This student written piece of work is one of many that can be found in our AS and A Level Advertisements section.

Found what you're looking for?

  • Start learning 29% faster today
  • 150,000+ documents available
  • Just £6.99 a month

Not the one? Search for your essay title...
  • Join over 1.2 million students every month
  • Accelerate your learning by 29%
  • Unlimited access from just £6.99 per month

See related essaysSee related essays

Related AS and A Level Advertisements essays

  1. Produce a marketing strategy for a product or service with a clear understanding of ...

    But then those younger people will get older, and some of the C1s, C2s and Ds may get promotion to the point where they can afford your car. Age and social grade classifications do not work precisely but they help the advertiser to get reasonably close to the audience I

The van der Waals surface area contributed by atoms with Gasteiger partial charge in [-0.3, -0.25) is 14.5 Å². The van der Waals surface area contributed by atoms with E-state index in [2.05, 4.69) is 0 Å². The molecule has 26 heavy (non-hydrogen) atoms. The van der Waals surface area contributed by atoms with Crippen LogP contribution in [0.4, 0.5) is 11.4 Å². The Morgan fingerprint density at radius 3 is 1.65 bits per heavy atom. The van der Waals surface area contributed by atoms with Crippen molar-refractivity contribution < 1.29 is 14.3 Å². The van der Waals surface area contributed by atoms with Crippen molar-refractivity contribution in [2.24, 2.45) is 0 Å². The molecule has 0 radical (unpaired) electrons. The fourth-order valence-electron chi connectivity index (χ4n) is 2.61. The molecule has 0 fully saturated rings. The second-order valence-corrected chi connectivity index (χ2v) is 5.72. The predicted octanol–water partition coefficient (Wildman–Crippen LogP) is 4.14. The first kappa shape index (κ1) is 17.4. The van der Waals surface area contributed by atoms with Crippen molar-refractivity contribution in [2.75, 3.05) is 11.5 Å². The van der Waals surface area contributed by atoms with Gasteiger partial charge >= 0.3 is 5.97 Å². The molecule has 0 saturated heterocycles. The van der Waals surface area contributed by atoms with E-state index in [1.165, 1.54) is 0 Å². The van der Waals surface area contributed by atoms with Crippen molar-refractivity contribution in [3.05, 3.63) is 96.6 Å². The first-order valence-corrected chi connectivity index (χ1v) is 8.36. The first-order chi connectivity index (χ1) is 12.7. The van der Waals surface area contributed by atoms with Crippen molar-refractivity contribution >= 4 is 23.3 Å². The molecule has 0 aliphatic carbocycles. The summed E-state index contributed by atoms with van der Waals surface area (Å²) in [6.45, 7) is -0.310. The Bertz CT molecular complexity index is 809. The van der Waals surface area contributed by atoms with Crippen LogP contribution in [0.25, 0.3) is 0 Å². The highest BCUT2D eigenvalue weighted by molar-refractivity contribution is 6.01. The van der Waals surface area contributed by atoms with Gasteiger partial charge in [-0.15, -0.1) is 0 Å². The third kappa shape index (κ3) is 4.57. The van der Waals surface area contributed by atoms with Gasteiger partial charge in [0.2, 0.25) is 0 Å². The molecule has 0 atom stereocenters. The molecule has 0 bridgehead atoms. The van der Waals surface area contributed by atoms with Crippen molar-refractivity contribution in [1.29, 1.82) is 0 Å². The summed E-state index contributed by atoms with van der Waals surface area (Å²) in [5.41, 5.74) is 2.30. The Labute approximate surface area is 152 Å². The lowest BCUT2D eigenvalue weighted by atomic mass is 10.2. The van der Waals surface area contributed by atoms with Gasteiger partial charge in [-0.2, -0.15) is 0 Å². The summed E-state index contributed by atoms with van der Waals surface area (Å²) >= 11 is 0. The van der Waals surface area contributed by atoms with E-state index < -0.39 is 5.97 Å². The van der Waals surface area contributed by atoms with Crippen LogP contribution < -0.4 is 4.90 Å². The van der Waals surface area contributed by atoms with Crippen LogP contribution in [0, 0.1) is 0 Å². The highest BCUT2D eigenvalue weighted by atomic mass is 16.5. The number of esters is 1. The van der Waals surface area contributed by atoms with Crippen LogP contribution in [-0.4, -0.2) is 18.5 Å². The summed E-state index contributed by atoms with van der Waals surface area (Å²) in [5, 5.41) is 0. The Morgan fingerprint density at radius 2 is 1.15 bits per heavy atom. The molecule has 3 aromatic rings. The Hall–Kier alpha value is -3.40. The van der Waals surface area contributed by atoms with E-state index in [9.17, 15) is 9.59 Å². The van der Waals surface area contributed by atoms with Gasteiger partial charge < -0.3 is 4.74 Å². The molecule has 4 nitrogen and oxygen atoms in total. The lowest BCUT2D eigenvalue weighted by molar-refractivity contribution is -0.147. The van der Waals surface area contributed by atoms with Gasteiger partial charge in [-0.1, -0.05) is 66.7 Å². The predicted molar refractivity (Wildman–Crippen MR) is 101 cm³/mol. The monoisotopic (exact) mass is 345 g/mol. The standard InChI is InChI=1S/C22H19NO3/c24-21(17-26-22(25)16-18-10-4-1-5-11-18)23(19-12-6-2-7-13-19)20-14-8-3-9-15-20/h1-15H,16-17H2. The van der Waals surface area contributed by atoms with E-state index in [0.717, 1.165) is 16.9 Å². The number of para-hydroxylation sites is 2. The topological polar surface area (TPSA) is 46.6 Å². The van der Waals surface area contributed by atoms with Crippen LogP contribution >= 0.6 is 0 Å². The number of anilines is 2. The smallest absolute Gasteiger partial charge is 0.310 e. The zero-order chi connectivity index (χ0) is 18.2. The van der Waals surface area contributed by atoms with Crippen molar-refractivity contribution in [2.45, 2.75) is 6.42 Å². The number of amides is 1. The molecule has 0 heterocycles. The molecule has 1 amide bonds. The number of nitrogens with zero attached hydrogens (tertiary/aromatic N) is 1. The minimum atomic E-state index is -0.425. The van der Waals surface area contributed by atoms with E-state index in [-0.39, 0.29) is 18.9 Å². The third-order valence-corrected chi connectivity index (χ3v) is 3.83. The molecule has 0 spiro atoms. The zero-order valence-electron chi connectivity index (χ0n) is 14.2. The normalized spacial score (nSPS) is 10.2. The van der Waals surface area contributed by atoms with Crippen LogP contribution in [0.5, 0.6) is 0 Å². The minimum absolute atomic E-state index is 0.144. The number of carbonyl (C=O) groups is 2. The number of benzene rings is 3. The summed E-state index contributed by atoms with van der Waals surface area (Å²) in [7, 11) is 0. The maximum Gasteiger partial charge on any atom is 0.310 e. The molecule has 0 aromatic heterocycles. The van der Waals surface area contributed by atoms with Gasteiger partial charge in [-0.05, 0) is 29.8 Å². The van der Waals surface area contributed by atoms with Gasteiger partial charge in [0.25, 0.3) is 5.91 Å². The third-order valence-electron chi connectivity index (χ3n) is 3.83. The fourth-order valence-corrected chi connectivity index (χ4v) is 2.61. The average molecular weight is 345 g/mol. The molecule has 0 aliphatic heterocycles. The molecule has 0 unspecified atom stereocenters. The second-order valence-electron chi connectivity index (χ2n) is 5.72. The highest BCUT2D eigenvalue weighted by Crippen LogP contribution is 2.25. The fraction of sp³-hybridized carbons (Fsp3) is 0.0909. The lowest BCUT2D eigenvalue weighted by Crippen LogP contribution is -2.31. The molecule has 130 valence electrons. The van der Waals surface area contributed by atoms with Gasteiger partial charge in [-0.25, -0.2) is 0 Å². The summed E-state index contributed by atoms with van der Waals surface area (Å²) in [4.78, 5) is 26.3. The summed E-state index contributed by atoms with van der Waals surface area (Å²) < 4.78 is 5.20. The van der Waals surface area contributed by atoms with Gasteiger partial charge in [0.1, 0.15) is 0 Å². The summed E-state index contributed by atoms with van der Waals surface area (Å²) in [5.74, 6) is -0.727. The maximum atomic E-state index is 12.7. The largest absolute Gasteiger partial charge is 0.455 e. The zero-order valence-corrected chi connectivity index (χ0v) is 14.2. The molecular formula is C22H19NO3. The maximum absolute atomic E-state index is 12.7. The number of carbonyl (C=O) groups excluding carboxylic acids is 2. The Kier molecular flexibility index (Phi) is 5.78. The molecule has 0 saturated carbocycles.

2. Contrasting Static Advertisments. The advertisements that have been selected for this language study ...

    The fact that the only thing available to read in this static is the bottle, this promotes the flavour of vodka straight away, as a consumer is more likely to recall the name of the vodka if there are no other distractions on the advertisement.

  1. Media Analysing 2 holiday adverts, india and disneyland paris

    In advert two the writer uses imagination as he us quoting the relaxing things that the reader could do on the holiday such as "let your friends think you're terribly adventurous." The writer also gives information on the history of the resort and all the facilities that it contains "you'll

  2. Free essay

    Marketing Strategy for Errol Anderson Motors - Chapter 1: The Different Types of Marketing ...

    They do not live in the same area as Errol Anderson Motors and not all of them are car owners. Also, the price above is only for broadcasting a commercial. An advertiser would need special recording equipment, actors and a well though script to have any success.